When the temperatures start to drop in Perth, it’s time to consider dives further north, where the rainy season ends and the waters will be warmer.
it covers most of the north coast from Exmouth to Kununurra. This region is subtropical and can be affected from November to April (summer) by cyclones which limits access and of course diving. The best dive sites like the Rowley shoals are only accessible by cruise ships.
It extends approximately from Exmouth (Ningaloo reef) to Jurien bay. The water temperature varies between 22°C and 29°C.
The hurricane season can make the roads impassable but if you endure the heat and humidity the waters will be calm (excluding hurricanes) and it is turtle season.
It stretches from Coral Bay to Exmouth and covers the Muirons Islands. This area, far from being as busy as the Great Barrier Reef, is more preserved, and I find it much more beautiful.
You will find a wide variety of species including large pelagics like manta rays, whales and whale sharks. A small special mention for diving on the “Navy pier” in Exmouth which is an extraordinary dive, only accessible with an accredited organization. This dive represents a certain budget but it is exceptional with a wide range of aquatic species ranging from the “big” (3 species of sharks) to tiny multicolored nudibranchs. There is also a large amount of curious and not shy, even affectionate groupers.
All the sites are not easily accessible as part of a day trip, only one operator goes to Steep point for the day from Denham, for a broader exploration it will be necessary to access it through structures organizing diving cruises. You can always take a boat trip to see the dugongs and turtles as well as participate in the dolphin meals at Monkey Mia. Masks and snorkels will allow you to enjoy the shallow waters.
Geraldton and Abrolhos islands
Geraldton is one of the most important ports in Western Australia and you can find structures there allowing you to go diving. The climate is Mediterranean and the seabed begins to change, fewer tropical species, on the other hand the lobsters proliferate in the many cavities offered by the limestone formations. The water temperature varies between 21°C and 24°C. Visibility and current can impact the quality of the dives, take care to prepare your dives well.
In the Abrolhos Islands, more than a hundred, it will always be possible to find a protected site. Here too the lobsters are in large numbers, but not only, the coral reefs are home to tropical species in quantity. The history of these islands begins with a shipwreck, the ship Batavia in 1629, which ends in a bloodbath which is well worth a little reading. Today these islands are home to a few fishermen but are not really inhabited.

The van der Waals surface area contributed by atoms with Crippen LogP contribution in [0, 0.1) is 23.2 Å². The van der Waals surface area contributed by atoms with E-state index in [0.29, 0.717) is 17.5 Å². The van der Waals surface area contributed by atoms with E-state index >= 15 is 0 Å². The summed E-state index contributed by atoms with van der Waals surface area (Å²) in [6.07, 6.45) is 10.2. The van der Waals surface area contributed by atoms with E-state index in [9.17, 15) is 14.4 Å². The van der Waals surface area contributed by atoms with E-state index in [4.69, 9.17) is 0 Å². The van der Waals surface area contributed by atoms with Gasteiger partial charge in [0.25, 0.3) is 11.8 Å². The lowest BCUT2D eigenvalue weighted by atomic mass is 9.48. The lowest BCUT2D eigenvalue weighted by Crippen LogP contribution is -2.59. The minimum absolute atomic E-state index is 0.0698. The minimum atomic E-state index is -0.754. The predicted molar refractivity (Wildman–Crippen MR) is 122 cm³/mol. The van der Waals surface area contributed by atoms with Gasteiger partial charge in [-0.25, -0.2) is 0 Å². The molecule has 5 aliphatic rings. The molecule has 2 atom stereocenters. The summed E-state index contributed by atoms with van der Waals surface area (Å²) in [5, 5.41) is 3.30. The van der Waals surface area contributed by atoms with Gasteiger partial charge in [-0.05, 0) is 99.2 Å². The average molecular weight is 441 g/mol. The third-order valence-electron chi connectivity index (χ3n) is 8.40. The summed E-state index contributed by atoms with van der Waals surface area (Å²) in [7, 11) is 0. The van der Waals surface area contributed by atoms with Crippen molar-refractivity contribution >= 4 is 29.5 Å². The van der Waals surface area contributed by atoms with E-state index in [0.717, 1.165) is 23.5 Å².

Jurien bay and Leeman
Located about 200km from Perth, lobsters are the main source of income there. The water temperature varies between 18°C and 24°C.
Jurien bay offers a bay with shallow and protected waters rich in small reef fish. For the more adventurous, outside the bay, you can find bigger fish hungry for all the nutrients brought by the current, caves and passages in the limestone formations.
A few kilometers from the coast, Buller and North Fisherman Islands as well as Essex Rocks are home to very popular seal colonies, a boat can take you there.
To dive it will be more difficult to find an operator, it will therefore be necessary to organize it from Perth or charter a boat.
Territorial waters of Cocos (Keelings) and Christmas Island
Closer to Indonesia than Perth, these waters offer tropical diving. The water ranges from 26°C to 29°C.
Cocos are islands of sand, the water is clear and there are many fish in the good season (November to June) only because otherwise it is a kitesurfing paradise.
Christmas Island is a volcanic island as rich on land as it is underwater, many birds come to nest there, crabs by the thousands invade the island in November and underwater vertiginous drop-offs are home to sharks and a large number of reef fish. The migration of whale sharks pass through this island. At the end of the year you will be able to see, on land, thousands of red crabs performing their annual migration.